Coin Price vs. Value

Man with wallet holding assorted coins

Bartomeu Amengual / Getty Images

The most frequently asked question of a numismatist or coin dealer is "How much is this coin worth?" The answer depends upon which side of the bargaining table you are sitting on. In other words, it will be worth one amount if you are buying the coin, and a different amount if you are selling it. Of course, all coin collectors want to make wise investments when purchasing coins. Therefore, understanding how the coin market works and the terminology used is important.

There is a big difference between the price of a coin and the value of a coin. Although you often see these words used interchangeably, it is important that you understand the different concepts represented by each term. Otherwise, you will be very disappointed and become frustrated when buying and selling coins.

Remember, a coin dealer cannot contact the United States Mint in order more 1909 pennies. The only way to acquire 1909 Lincoln pennies for his inventory is to purchase them from customers that walk into his store. Additionally, he is in business to make a profit. Therefore he must buy the coins at a particular value and sell them at a higher price in order to make a profit.

The "Price" of a Coin

This is pretty straightforward. The "price" of a coin is merely the amount that it would sell for on the open market, otherwise known as its "retail price." Coin prices are set by many different factors, including the type and grade of the coin, its rarity and desirability, and to some extent its availability in the marketplace. The most frequently used price guide to U.S. coins is the Red Book. 

price list is a list of coins from a dealer's inventory that they have for sale at a given price. It is an offer from a dealer to sell your coin at that particular price.

A Guide Book of United States Coins 2015: The Official Red Book Hardcover
Whitman Publishing, LLC

The "Value" of a Coin

Here's where it gets a little complicated. When you want to establish what your coin collection is worth today if you wanted to sell it, you are establishing its value. The amount of money you can sell your coins for (its "value") is significantly less than its purchase "price" if you had to replace your coins by purchasing them from a coin dealer. Dealers need to make a profit to stay in business, so when you go to sell your collection, you're not going to get those nice, high Red Book prices. The Red Book prices are retail amounts.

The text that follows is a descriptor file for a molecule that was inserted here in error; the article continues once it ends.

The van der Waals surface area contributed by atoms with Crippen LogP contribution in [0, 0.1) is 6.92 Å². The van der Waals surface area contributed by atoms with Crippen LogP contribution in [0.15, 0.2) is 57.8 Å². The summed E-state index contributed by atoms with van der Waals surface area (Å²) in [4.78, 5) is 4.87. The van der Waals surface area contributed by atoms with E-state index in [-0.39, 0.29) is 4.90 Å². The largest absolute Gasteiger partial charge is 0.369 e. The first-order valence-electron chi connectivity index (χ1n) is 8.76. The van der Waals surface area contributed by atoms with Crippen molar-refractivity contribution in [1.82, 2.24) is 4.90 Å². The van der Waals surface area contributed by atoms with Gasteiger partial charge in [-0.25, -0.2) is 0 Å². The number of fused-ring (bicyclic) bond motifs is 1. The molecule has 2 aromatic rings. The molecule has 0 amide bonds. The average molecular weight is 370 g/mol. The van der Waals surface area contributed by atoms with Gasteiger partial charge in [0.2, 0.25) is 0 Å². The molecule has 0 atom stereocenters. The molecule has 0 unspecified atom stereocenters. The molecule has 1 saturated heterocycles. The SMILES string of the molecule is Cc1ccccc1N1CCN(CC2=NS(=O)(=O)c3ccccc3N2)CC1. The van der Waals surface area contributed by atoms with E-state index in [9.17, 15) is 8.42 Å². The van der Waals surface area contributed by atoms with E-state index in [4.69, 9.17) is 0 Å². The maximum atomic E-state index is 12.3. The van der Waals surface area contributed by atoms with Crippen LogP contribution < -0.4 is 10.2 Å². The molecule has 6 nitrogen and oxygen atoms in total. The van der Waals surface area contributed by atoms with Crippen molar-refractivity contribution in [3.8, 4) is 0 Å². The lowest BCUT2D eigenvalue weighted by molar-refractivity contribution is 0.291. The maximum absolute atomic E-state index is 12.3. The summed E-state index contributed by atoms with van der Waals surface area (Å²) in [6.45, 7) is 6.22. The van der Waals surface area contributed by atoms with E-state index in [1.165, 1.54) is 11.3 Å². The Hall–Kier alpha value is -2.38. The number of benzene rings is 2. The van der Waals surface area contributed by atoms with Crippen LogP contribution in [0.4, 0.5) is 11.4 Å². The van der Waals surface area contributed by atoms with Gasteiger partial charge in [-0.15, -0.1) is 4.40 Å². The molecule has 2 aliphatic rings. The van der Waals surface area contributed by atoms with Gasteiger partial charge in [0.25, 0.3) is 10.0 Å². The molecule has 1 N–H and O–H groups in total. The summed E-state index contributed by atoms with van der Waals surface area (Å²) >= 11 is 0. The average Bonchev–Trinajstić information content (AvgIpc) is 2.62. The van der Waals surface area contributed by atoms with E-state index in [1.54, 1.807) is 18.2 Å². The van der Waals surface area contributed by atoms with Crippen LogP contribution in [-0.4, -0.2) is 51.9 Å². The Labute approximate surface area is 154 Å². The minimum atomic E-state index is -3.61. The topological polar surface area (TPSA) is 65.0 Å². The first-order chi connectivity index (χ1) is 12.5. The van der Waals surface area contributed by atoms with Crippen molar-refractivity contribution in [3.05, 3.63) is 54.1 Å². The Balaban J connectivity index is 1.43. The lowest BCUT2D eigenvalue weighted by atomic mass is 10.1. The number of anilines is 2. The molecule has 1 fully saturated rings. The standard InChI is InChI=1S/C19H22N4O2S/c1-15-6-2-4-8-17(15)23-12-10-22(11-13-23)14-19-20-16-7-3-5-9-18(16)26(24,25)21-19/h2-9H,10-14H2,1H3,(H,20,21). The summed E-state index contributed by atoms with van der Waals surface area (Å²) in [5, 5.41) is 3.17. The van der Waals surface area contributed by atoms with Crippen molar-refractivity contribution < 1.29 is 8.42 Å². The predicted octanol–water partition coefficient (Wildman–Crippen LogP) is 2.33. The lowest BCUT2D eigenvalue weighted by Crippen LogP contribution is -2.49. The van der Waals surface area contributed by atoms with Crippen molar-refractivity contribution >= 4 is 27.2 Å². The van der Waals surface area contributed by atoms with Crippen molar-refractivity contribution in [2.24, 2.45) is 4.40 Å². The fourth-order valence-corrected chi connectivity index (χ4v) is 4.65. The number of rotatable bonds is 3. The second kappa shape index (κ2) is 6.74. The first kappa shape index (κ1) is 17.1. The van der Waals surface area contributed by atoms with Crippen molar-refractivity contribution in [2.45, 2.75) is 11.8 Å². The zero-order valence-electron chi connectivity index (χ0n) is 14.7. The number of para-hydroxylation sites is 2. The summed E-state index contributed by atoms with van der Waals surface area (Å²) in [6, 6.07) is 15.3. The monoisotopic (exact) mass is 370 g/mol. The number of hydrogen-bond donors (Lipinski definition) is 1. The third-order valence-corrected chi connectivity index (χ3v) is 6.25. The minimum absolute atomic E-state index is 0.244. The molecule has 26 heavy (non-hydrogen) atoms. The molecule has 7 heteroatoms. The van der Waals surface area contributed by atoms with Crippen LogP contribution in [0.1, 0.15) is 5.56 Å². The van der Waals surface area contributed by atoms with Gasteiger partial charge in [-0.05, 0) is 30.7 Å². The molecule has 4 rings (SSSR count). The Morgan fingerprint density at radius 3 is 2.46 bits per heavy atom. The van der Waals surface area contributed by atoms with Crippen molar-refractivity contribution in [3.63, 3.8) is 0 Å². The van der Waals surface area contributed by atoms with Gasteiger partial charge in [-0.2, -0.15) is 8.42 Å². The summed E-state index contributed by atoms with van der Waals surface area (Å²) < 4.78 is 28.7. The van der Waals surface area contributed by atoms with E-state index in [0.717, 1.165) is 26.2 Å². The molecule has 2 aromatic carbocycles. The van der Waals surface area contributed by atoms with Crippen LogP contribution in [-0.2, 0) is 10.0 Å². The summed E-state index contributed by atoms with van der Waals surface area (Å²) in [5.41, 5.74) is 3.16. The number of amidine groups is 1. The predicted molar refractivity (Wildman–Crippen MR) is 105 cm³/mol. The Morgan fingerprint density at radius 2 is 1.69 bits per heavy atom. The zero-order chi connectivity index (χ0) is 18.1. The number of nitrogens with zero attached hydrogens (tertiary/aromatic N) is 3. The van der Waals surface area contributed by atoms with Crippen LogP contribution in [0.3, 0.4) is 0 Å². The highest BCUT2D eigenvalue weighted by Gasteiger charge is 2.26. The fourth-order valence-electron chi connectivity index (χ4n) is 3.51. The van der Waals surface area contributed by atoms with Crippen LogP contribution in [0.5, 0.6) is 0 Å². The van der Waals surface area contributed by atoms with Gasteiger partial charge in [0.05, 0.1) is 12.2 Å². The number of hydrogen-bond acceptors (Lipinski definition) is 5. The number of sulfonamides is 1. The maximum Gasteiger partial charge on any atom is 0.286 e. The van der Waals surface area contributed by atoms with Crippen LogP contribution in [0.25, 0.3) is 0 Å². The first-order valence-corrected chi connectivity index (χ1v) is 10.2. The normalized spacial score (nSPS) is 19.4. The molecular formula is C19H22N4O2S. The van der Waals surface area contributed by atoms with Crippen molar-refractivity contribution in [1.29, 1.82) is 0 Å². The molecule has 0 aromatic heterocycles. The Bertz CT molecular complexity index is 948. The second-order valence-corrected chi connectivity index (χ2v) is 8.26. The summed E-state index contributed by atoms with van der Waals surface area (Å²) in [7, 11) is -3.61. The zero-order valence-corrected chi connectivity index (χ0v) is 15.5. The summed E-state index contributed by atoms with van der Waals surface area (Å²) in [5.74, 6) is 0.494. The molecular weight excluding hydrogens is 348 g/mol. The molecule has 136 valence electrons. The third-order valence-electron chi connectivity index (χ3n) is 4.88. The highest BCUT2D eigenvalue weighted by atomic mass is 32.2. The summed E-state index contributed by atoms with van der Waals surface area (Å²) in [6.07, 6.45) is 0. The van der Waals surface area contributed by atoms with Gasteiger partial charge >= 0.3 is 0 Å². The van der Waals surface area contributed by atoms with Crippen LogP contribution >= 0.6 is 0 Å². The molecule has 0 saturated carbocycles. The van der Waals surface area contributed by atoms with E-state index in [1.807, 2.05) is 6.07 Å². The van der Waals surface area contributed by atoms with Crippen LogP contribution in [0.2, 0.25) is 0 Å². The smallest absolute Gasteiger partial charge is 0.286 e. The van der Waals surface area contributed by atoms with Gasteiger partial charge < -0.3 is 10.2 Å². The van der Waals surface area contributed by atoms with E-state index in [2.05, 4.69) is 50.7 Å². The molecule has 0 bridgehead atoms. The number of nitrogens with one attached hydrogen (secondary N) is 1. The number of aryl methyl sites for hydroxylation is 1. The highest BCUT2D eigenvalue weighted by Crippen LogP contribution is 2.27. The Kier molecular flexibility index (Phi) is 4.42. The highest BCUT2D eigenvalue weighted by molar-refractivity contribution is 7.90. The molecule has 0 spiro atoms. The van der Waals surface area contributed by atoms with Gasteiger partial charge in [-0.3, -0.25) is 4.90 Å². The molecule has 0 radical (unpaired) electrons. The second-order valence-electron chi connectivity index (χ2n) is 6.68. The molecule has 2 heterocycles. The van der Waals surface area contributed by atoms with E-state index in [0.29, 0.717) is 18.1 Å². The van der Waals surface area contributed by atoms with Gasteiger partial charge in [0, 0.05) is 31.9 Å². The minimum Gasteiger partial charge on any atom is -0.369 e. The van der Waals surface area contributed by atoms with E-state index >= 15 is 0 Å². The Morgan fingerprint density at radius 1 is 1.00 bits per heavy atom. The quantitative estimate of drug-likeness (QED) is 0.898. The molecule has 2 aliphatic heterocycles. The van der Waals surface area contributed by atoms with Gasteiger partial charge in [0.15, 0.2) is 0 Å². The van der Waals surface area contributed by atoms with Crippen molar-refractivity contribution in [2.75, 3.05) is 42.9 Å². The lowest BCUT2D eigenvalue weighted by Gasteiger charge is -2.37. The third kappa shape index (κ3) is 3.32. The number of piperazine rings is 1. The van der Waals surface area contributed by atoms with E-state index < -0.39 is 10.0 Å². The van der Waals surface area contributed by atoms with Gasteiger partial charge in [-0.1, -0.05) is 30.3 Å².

Consider the Blue Book

There is another book, known as the Blue Book, (formally titled "Handbook of United States Coins"), which is the most widely used guide to wholesale coin values. These are the average values a coin dealer will offer to pay you for your coin collection. They typically run between 50% and 75% of what the exact same coins would sell for at the retail price. Coins that derive most of their value from bullion (such as common-date American Eagles and Double Eagles) will get you more (75% to 85% or so) because most of their value is based on the gold itself, rather than the rarity of the coin.

The Blue Book - Handbook of United States Coins - 2016
Whitman Publishing, LLC

Appraising Your Collection for Insurance Purposes

The one time when it is correct to use the "price" or retail value to determine what your collection is worth, is when you want to establish its value for insurance purposes. In this case, you want to purchase insurance to cover the replacement cost of your coin collection. Since you'd have to pay the Red Book (retail) price to replace them, this is the coin value listing you should use for insurance purposes.

Always Be Realistic About Prices and Values

There is nothing more satisfying to a collector than to pluck a coin worth $100 in the Red Book out a dealer's $10 pick-bin. And in this case, you've probably done very well, because it's likely the dealer overlooked something here. But the more typical case is finding lots of $20 Red Book priced coins the $10 bin. This is because the dealer is probably overstocked in this material, and would be happy to get his cash back to make more marketable purchases.

Be careful that you don't get carried away thinking you're getting bargains in cases like this, because the amount you can sell the coin for, its value to you, is about what you paid for it. In other words, don't deceive yourself into thinking that the value of a given coin is equivalent to the price you paid for it.

Consider getting yourself a copy of the Blue Book so that you can get a realistic handle on how much you can actually sell your coin collection for today if you really needed to. This book would also be appropriate to use if you need to determine the value of a coin collection that you inherited.